Plot: In the biggest case of her career, attorney Kate Sullivan has been appointed lead counsel to take on Mason Pharmaceutical in a claim involving an allegedly dangerous new drug. She hires a handsome private investigator to do some digging, but when a whistleblower is found dead, it’s clear the stakes are higher than ever. Will this case prove deadly for Kate?

Recommended for: Readers who enjoy reading about strong female characters in a male-dominated profession, high-conflict romance, and plenty of twists and turns.

Jaime Jo Wright

Title: The House on Foster Hill

Releases: December 2017

If you’re constantly stumped when asked to pick your favorite genre and can only answer “a well-written story,” then I’ve got a book for you! Jaime’s debut novel is set half in the present, half in the past, with an intriguing suspense plot that ties the two together. Our team loved her writing voice and were hooked from the first page—we hope you will be too!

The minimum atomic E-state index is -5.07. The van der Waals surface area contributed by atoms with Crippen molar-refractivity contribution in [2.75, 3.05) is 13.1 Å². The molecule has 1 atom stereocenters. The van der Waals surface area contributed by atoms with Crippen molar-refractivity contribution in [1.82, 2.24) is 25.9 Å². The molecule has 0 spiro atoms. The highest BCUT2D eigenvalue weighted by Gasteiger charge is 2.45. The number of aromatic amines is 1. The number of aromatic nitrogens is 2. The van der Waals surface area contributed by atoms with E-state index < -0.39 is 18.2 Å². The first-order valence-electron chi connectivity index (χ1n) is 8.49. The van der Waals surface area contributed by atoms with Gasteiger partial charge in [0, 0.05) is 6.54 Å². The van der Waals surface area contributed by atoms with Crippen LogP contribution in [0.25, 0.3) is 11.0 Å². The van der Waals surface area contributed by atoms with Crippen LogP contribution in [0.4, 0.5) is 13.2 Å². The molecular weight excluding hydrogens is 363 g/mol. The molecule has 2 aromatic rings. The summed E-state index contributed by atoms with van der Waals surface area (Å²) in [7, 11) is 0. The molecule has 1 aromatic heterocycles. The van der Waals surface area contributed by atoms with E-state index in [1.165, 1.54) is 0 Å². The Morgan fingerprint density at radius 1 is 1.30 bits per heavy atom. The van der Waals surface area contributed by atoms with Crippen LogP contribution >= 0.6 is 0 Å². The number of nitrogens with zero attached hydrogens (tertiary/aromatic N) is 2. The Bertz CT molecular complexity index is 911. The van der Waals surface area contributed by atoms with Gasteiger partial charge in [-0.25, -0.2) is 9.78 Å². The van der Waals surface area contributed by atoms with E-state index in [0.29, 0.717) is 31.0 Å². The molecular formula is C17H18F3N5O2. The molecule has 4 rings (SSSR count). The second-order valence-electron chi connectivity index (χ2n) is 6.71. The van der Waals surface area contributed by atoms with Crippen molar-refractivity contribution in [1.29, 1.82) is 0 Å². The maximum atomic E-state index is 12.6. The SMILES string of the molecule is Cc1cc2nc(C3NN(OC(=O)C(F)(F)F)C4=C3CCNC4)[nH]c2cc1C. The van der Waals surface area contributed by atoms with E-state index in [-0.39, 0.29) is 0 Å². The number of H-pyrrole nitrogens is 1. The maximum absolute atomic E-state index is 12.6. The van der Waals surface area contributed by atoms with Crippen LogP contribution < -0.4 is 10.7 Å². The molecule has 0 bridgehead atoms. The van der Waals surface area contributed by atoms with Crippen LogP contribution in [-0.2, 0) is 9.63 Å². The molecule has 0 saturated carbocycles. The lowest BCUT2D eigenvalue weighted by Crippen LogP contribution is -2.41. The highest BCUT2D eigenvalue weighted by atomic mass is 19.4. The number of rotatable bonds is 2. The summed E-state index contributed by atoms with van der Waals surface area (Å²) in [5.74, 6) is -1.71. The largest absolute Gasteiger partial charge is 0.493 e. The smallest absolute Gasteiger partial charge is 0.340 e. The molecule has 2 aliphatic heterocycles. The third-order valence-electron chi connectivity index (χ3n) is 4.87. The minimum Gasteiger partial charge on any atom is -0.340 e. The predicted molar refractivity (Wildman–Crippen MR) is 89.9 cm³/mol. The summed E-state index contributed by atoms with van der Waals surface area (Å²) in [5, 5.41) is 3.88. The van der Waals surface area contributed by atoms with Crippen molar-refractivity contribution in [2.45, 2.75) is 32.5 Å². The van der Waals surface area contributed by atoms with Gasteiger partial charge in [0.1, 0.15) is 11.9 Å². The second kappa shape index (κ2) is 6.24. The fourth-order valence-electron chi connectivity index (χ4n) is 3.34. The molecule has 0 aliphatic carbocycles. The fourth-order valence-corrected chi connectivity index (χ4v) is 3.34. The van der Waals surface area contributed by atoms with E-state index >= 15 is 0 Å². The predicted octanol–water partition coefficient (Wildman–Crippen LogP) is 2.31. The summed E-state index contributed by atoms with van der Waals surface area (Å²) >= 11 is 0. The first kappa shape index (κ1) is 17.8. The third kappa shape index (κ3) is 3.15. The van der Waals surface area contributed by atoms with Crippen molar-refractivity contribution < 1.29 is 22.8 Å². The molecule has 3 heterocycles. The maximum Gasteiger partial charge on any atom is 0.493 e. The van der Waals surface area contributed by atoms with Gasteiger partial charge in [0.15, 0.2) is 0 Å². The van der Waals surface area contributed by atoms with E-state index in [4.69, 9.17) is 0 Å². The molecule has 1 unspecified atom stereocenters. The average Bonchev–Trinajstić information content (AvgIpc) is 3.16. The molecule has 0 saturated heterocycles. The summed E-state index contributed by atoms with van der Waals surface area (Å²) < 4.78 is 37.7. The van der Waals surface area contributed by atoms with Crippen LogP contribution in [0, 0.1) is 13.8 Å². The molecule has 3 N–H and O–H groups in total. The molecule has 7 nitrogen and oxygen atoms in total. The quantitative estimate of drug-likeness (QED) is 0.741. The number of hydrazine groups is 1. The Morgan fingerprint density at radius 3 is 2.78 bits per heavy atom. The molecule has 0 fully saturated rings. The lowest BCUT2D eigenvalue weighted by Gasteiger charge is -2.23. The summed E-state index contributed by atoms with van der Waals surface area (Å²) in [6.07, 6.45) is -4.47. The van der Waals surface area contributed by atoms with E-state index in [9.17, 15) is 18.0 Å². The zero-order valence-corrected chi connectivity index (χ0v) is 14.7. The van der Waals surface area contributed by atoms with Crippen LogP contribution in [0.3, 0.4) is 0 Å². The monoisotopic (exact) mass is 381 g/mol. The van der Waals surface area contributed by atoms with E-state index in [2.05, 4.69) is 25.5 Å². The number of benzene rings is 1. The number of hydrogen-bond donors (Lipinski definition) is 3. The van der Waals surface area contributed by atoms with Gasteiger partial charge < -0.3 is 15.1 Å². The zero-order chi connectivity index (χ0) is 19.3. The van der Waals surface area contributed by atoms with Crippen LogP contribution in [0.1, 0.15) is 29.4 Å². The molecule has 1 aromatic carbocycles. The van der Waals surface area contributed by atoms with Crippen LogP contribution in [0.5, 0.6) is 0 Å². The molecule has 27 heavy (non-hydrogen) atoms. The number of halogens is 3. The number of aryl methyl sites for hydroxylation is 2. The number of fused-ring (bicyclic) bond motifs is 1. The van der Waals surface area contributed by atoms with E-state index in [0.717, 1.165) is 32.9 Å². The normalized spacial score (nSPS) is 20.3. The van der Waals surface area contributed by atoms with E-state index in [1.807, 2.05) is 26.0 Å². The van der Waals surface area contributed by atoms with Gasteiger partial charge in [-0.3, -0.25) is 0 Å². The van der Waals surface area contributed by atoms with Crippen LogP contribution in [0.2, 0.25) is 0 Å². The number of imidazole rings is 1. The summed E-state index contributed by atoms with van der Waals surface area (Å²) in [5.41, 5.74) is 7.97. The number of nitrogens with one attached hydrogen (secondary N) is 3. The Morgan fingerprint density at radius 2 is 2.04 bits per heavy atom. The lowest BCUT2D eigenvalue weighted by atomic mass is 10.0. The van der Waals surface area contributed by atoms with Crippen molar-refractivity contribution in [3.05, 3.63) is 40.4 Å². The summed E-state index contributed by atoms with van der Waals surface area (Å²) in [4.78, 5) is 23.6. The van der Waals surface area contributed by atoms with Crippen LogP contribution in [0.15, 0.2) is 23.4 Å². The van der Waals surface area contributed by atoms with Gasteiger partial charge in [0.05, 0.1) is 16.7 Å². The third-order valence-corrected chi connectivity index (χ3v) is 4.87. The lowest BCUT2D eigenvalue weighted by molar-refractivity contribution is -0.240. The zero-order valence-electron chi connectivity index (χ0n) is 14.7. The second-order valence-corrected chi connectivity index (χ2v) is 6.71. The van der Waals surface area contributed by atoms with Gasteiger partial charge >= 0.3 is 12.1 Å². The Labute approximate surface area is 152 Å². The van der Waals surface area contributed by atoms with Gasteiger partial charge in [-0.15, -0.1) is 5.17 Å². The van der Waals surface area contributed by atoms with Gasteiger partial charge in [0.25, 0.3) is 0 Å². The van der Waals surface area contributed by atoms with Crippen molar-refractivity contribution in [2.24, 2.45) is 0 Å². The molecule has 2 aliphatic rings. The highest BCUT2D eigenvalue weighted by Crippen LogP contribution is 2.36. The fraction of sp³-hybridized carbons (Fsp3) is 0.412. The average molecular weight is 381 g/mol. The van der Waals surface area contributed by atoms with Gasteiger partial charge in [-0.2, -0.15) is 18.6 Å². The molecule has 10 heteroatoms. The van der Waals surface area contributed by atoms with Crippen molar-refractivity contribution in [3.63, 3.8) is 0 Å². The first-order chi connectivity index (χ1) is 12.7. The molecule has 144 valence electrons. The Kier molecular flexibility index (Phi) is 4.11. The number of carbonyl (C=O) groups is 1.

Plot: Fleeing a stalker, Kaine Prescott purchases an old house sight unseen in Wisconsin, which turns out to have a dark history: a century earlier, an unidentified woman was found dead on the grounds. As Kaine tries to settle in, she learns the story of her ancestor Ivy Thorpe, who, with the help of a man from her past, tried to uncover the truth about the death.

Recommended for: Readers who enjoy intricate plots, a storyline that doesn’t shy away from tough issues, and page-turning action as the tension ramps up.

One of the greatest encouragements for authors is to see early sales and reviews for their books—especially newer authors. So go ahead, pre-order the ones that stood out to you. Support a new author that you can be confident is worth your time. We only recommend the best!

What’s another way you can think of to encourage a new author?

Ask Bethany House: How Do Authors Do Research?

One of our readers asked this question in our survey: “How much research do your historical authors do to write their novels? What does that look like?” My answer, of course, was: I have no idea. But I do know who to ask!